I interviewed Leona Charles who discussed Root Cause and How You Can Use It to Lift Your Organization to a Whole New Level.

 

 

 

Hi, Dustin, this is Leona Charles from SPC Business Consulting. Thank you for having me.

 

A little bit about me... I've been doing program management and compliance for about 15 years. I started in the UK in England, and I am now in the Washington, D.C. metro area. Again, thank you for having me.

 

Our topic is root cause. The first thing to understand root cause is that it is the reason why a challenge or situation is occurring. It's not blame. It's not identifying personal causation. What it is, is identifying process or organizational causation. What I mean by causation is identifying what part of your process is breaking down, in essence, that it's hindering a desired outcome by your organization.

 

So, root cause is essentially the why behind whatever is happening. If an organization has a vendor delivery problem or a procurement problem, root cause is the why that situation exists. It's not finger pointing. It's not blaming. It's just defining specifically and measurably why the circumstance is occurring.

 

Root cause is important because you can't improve you don't know what's going on. You have to know what you don't know. Generally, root cause comes to the forefront when there's a pain point in an organization or there's a pain point in a project. These pain points are important because they call attention to things that could be going a lot more efficiently, could be running smoother, could be running at less expense. And generally you don't know these items are occurring until there's a hiccough.

 

So, root cause helps you identify errors that are not anomalies and not one-offs. Root cause helps you identify prolonged or long-term challenges and long-term pain points. And this is something that organizations have to understand, that root cause is not something that you're going to say, "This is what's going on," and never have the problem again. Root cause helps you identify processes that your organization is using long term that are creating eithersort-term or long-term outcomes.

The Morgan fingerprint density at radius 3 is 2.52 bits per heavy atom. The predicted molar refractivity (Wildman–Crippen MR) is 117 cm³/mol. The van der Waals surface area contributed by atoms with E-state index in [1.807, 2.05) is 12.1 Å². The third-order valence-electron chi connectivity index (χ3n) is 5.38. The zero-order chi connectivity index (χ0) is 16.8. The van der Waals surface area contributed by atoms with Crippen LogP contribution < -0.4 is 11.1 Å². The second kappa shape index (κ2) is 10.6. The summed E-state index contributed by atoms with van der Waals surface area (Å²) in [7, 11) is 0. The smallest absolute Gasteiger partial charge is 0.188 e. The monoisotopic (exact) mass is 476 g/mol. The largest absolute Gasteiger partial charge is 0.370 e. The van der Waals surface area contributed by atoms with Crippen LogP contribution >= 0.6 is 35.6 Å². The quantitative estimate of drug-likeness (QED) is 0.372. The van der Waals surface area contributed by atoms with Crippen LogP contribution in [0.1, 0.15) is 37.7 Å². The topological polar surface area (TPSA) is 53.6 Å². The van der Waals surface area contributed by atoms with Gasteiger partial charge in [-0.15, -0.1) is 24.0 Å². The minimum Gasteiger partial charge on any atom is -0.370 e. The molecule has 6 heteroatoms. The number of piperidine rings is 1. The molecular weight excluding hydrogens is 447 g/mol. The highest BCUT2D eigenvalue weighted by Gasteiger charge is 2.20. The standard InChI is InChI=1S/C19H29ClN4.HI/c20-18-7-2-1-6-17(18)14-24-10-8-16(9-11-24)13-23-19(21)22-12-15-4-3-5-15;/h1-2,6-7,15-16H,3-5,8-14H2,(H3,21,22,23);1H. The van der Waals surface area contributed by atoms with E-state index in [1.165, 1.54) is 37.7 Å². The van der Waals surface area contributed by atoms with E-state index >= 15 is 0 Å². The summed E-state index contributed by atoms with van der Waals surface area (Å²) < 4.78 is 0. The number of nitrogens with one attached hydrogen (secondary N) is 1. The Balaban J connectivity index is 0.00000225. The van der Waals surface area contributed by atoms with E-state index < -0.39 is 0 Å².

So, how is it used?

 

Well, it's used in a variety of ways. But the most common way root cause is utilized is when a business... Let's a say a project-based business is running behind. Either they're over budget, they're over scheduled, their resources allocation is out of sync, and there's a mass panic or a [inaudible 00:03:17] going on. This is where root cause kind of shines. This is where it becomes one of the best tools in your project management or organizational management toolbox.

 

What happens is you simple sit down and simply ask why. Don't ask who. Don't ask how much. Don't ask what department is to blame for this. Just simply ask why. "Why is this happening?"

 

Say you have a driver who is consistently 10 minutes late. Ask, "Why is this driver 10 minutes late?" Then the answer is maybe it's the route. Maybe he's unfamiliar with the customer. Maybe he's unfamiliar with the sign-in regulations that's causing him to be tardy. Maybe he is unfamiliar with the parcel he's delivering, and he's unprepared.

 

So, you get your first set of "Why." Then, say we've established he doesn't know that route. Well, why doesn't he know the route? Well, there could be a variety of reasons. It could be the trainer never told him. It could be his direct supervisor didn't direct him to the most desirable route. It could be traffic. It could be he got caught behind a school bus. It could be delayed because he needed fuel.